If their shovels are as good as their bats have been lately, they’ll probably dig a hole three miles off target and a month too late. But for now this is the plan:
Although work has been underway on the site of the new Braves stadium in Cobb County for months, the team has scheduled a formal ground-breaking ceremony for Sept. 16.
The Braves said the ceremony will mark the start of the construction phase of the project, “putting it on schedule to host fans for Opening Day 2017.”
We still don’t know what the ballpark will look like. But here’s what they’re saying:
In a news release announcing the ground-breaking ceremony, the Braves said the new stadium “will bring together a classic ballpark feel, modern amenities and southern hospitality, creating a fan experience unlike any other.”
“Southern Hospitality” must mean that the Waffle House is staying. That’s good.
But no thanks on “a fan experience unlike any other.” We’re already getting a good deal of that lately.
The Braves have signed former football player and current outfielder Sanders Commings, an Augusta, Georgia native, to a minor league contract, Ken Rosenthal of FOX Sports reports.
Commings, 26, was a defensive back who played for the University of Georgia before being selected by the Chiefs in the fifth round of the 2013 draft. He appeared in two games in the 2013 season.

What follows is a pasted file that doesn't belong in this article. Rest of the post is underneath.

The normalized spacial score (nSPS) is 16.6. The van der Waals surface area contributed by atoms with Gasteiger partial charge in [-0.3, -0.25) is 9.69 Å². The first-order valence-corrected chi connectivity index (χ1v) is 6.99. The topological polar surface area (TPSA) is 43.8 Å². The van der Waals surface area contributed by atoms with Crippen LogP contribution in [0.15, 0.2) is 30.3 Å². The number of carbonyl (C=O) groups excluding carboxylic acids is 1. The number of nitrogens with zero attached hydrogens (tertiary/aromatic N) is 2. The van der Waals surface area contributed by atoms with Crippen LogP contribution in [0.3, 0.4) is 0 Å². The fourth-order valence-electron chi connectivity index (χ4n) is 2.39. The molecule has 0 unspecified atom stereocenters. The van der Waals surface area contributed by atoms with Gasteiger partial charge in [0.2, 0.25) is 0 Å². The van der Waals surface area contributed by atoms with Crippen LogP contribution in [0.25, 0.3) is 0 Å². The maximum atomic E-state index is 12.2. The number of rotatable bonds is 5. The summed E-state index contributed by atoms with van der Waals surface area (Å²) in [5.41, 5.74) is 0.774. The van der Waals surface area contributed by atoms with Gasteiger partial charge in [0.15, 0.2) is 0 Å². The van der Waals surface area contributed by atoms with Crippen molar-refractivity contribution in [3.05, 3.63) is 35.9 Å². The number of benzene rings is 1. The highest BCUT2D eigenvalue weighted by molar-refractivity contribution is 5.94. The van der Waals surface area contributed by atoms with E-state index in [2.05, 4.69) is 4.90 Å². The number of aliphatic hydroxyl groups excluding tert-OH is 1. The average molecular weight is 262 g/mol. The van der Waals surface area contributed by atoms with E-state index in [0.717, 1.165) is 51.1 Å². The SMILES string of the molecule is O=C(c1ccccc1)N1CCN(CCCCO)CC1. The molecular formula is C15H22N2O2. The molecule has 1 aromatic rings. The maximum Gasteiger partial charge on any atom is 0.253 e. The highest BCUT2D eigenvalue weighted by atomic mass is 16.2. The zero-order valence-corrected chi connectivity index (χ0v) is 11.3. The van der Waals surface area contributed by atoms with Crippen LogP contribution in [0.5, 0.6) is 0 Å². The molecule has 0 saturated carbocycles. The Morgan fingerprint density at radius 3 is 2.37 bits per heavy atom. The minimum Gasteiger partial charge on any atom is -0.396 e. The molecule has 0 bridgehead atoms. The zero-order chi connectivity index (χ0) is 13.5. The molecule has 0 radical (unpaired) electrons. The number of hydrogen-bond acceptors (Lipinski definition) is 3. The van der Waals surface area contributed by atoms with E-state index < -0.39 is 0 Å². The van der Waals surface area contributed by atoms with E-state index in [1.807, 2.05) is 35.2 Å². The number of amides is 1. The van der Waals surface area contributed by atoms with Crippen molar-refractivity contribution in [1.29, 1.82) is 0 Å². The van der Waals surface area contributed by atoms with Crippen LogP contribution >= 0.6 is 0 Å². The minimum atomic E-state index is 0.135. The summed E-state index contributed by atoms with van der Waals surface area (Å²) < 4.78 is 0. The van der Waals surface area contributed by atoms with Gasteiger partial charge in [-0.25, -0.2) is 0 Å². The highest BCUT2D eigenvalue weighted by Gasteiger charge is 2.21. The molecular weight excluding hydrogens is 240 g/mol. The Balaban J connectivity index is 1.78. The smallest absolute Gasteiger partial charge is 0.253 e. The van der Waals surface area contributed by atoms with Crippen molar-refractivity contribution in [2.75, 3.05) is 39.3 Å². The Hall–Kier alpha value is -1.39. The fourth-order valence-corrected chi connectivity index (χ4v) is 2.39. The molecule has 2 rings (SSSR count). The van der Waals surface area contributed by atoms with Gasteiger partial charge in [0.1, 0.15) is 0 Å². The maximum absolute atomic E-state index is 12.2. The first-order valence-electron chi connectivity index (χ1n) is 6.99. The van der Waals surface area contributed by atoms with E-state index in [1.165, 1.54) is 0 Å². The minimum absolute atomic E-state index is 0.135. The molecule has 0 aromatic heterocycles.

Commings also played baseball for Westside High School and was selected by the Diamondbacks in the 37th round of the 2008 draft. He chose to attend the University of Georgia instead. When football didn’t pan out, Commings started training with Jerry Hairston, Jr. Hairston said he was “blown away” when he saw Commings hit for the first time.
Obviously, Commings’ path to success as a professional baseball player will be long, but it’s a no-risk flier for the Braves. The club has past experience with football players, including Deion Sanders and Brian Jordan.
The next task for the Braves will be to acquire Ryan Goins from the Blue Jays. That way, players will look at the lineup card each day to see if it’s Commings or Goins.
On Thursday afternoon, Rays pitcher Chris Archer asked his Twitter followers, “Lots swirling around what needs to be changed about the game of baseball. What do y’all want to see changed, if anything, & why?”
Tigers ace Justin Verlander responded:
To that, Archer said:
For what it’s worth, Verlander hasn’t been much of a hitter. In 47 career plate appearances, he has three singles and no extra-base hits. And if the AL did get rid of the DH rule, the Tigers would have nowhere to put Victor Martinez. Verlander, though, would have an easier time pitching to opposing pitchers rather than their DH’s.